How Biden’s newest climate initiative affects campus

President Joe Biden unveiled his administration’s new plan to tackle climate change last month.

The initiative, the American Climate Corps, seeks to involve the American public in the growth of the renewable energy sector of the economy while boosting high-paying jobs, The White House announced in a Sept. 20 press release. 

“The American Climate Corps will mobilize a new, diverse generation of more than 20,000 Americans,” the release read.

Chris Williams, co-director of the Office of Sustainability and professor of wildlife ecology at the university, said it is “really exciting that the new Climate Corps was announced. It’s an old idea. It follows FDR’s Civilian Conservation Corps of the ’30s.” 

Williams went on to mention the benefits the initiative might yield for students, as it is “geared towards young people.”

Additionally, Williams stated the new initiative aims to “right the wrongs of the ‘30s” as the Civilian Conservation Corps was geared towards mainly men. 

When commenting on diversity within the fields of climate mitigation and wildlife conservation, Williams explained that the new American Climate Corps can be used as a pathway for more diverse employment.

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Williams said diverse employment would be a significant boost to the United States Forest Service and other federal conservation agencies where historically, about “20%, if you’re lucky, are from people of color or Hispanic/Latino backgrounds,” he said.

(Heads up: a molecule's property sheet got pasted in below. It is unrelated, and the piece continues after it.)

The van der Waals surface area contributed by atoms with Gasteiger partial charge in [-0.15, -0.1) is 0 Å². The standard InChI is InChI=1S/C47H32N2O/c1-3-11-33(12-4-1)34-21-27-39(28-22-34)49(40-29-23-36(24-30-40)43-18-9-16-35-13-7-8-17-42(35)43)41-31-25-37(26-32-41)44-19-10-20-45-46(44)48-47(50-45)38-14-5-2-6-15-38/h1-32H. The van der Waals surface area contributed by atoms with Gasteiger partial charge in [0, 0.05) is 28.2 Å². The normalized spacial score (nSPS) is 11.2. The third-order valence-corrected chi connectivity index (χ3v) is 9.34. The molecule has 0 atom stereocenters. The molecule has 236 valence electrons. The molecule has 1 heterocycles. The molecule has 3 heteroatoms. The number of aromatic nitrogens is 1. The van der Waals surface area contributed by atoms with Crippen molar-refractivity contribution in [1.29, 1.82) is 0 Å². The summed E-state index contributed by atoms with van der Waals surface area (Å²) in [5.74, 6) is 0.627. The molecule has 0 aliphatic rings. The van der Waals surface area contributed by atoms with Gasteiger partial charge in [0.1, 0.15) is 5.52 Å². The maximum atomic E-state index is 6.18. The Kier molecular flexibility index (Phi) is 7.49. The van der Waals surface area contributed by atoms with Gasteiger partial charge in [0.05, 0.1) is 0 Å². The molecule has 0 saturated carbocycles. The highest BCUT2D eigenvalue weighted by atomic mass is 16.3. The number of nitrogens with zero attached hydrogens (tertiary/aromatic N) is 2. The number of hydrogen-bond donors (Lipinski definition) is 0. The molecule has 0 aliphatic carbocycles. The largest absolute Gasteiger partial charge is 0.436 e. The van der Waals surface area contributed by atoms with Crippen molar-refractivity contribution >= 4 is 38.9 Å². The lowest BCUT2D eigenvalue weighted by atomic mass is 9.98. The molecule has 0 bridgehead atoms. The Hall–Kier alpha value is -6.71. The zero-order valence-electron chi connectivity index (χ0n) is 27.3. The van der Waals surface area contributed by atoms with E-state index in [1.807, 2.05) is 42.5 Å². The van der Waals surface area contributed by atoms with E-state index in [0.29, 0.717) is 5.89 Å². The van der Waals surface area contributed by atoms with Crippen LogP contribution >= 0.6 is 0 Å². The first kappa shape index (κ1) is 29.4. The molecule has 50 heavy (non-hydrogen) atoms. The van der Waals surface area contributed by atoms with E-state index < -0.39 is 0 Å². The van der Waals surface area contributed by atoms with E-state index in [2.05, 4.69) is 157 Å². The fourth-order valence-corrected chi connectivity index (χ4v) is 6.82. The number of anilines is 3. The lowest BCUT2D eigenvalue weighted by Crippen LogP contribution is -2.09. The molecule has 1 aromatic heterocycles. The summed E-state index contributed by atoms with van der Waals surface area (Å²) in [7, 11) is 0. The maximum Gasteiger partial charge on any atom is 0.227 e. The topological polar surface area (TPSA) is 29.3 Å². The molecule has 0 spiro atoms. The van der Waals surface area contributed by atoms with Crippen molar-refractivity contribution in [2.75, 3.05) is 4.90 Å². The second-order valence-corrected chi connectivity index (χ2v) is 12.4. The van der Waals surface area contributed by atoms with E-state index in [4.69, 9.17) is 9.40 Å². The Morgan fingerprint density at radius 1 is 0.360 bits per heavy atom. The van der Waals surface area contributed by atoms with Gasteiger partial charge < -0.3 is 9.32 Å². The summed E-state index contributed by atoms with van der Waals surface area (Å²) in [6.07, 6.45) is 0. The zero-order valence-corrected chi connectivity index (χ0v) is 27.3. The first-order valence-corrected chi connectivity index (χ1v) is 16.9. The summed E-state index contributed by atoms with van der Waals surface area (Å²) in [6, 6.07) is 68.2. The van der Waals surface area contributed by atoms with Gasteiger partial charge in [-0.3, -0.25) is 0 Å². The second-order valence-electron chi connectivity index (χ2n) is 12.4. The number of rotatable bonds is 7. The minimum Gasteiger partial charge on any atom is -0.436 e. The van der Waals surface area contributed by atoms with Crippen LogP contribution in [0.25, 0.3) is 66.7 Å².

In 2017, the United States Forest Service employee base was 17% non-white, according to data in the Journal of Forestry.

There is a certain allotment of optimism, as well as concern, for the new initiative. This is especially true for students within the environmental fields at the university, who may look to this for a career in the future.

Madison Drew, president of the Student Sustainability Alliance, had concerns about the messaging and clarity of the Climate Corps. When she asked fellow students at a gathering for university climate advocacy groups on Sept. 28, she found that only three of the six she spoke to had heard of Biden’s new initiative.

“The thing I’m worried about is they’re like, ‘Oh, the first year is 20,000 people or students,’ or whatnot, and then they never gave a specific number for how it would grow, which is what concerns me,” Drew said.  

However, Drew said that in terms of gauging students, they “seem excited about it,” whether they were already aware or had just learned of the Climate Corps.

Drew and Williams both expressed concern about how and who would interact with the Office of Sustainability on the Climate Corps. Williams said “there is no good answer” to how the Climate Corps would interact with the office or student groups on campus. 

Williams compared the Climate Corps to AmeriCorps, a federal agency that focuses on civic engagement through service projects in communities nationwide. The primary difference between the two is that AmeriCorps did not have a comprehensive outreach program, according to Williams.